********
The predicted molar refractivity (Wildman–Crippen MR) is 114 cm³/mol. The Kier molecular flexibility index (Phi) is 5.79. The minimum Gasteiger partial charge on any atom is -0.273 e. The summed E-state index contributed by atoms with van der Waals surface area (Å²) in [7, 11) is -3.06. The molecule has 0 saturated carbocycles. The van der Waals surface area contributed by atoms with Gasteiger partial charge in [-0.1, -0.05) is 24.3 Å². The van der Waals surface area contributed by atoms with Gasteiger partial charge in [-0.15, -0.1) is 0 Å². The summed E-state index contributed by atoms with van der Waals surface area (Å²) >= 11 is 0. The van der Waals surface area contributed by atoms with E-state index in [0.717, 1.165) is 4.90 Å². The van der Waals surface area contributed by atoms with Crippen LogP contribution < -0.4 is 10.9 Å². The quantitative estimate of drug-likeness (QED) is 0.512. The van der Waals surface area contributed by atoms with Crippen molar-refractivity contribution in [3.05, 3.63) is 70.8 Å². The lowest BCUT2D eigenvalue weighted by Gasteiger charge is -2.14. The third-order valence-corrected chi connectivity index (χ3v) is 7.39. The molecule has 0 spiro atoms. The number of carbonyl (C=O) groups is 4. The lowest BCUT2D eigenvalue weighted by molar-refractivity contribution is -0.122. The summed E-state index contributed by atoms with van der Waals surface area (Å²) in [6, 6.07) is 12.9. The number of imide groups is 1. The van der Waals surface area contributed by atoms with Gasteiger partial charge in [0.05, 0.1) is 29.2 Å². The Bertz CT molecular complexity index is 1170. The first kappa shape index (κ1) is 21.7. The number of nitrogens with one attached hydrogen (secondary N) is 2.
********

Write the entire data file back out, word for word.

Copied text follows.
The predicted molar refractivity (Wildman–Crippen MR) is 114 cm³/mol. The Kier molecular flexibility index (Phi) is 5.79. The minimum Gasteiger partial charge on any atom is -0.273 e. The summed E-state index contributed by atoms with van der Waals surface area (Å²) in [7, 11) is -3.06. The molecule has 0 saturated carbocycles. The van der Waals surface area contributed by atoms with Gasteiger partial charge in [-0.1, -0.05) is 24.3 Å². The van der Waals surface area contributed by atoms with Gasteiger partial charge in [-0.15, -0.1) is 0 Å². The summed E-state index contributed by atoms with van der Waals surface area (Å²) >= 11 is 0. The van der Waals surface area contributed by atoms with E-state index in [0.717, 1.165) is 4.90 Å². The van der Waals surface area contributed by atoms with Crippen LogP contribution < -0.4 is 10.9 Å². The quantitative estimate of drug-likeness (QED) is 0.512. The van der Waals surface area contributed by atoms with Crippen molar-refractivity contribution in [3.05, 3.63) is 70.8 Å². The lowest BCUT2D eigenvalue weighted by Gasteiger charge is -2.14. The third-order valence-corrected chi connectivity index (χ3v) is 7.39. The molecule has 0 spiro atoms. The number of carbonyl (C=O) groups is 4. The lowest BCUT2D eigenvalue weighted by molar-refractivity contribution is -0.122. The summed E-state index contributed by atoms with van der Waals surface area (Å²) in [6, 6.07) is 12.9. The number of imide groups is 1. The van der Waals surface area contributed by atoms with Gasteiger partial charge in [0.05, 0.1) is 29.2 Å². The Bertz CT molecular complexity index is 1170. The first kappa shape index (κ1) is 21.7. The number of nitrogens with one attached hydrogen (secondary N) is 2.